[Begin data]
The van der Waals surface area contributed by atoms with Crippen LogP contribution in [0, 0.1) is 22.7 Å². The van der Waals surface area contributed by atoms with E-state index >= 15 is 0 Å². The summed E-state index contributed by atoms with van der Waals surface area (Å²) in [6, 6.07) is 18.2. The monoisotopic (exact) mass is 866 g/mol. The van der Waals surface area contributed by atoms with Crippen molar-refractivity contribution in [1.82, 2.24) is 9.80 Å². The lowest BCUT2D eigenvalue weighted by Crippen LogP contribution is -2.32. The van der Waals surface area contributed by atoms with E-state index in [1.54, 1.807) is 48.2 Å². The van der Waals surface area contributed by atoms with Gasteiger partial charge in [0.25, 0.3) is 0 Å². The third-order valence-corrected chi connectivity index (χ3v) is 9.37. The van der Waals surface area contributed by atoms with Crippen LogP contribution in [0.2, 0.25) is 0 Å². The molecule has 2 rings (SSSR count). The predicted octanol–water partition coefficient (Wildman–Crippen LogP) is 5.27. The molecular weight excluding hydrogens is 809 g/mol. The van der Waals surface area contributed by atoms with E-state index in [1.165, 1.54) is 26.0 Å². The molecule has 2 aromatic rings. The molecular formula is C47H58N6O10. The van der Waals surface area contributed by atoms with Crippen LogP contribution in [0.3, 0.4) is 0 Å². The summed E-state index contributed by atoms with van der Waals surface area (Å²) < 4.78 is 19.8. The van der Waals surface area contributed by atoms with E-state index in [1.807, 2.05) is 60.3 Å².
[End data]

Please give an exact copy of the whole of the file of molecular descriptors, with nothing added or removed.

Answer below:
The van der Waals surface area contributed by atoms with Crippen LogP contribution in [0, 0.1) is 22.7 Å². The van der Waals surface area contributed by atoms with E-state index >= 15 is 0 Å². The summed E-state index contributed by atoms with van der Waals surface area (Å²) in [6, 6.07) is 18.2. The monoisotopic (exact) mass is 866 g/mol. The van der Waals surface area contributed by atoms with Crippen molar-refractivity contribution in [1.82, 2.24) is 9.80 Å². The lowest BCUT2D eigenvalue weighted by Crippen LogP contribution is -2.32. The van der Waals surface area contributed by atoms with E-state index in [1.54, 1.807) is 48.2 Å². The van der Waals surface area contributed by atoms with Gasteiger partial charge in [0.25, 0.3) is 0 Å². The third-order valence-corrected chi connectivity index (χ3v) is 9.37. The van der Waals surface area contributed by atoms with Crippen LogP contribution in [0.2, 0.25) is 0 Å². The molecule has 2 rings (SSSR count). The predicted octanol–water partition coefficient (Wildman–Crippen LogP) is 5.27. The molecular weight excluding hydrogens is 809 g/mol. The van der Waals surface area contributed by atoms with E-state index in [1.165, 1.54) is 26.0 Å². The molecule has 2 aromatic rings. The molecular formula is C47H58N6O10. The van der Waals surface area contributed by atoms with Crippen LogP contribution in [0.3, 0.4) is 0 Å². The summed E-state index contributed by atoms with van der Waals surface area (Å²) < 4.78 is 19.8. The van der Waals surface area contributed by atoms with E-state index in [1.807, 2.05) is 60.3 Å².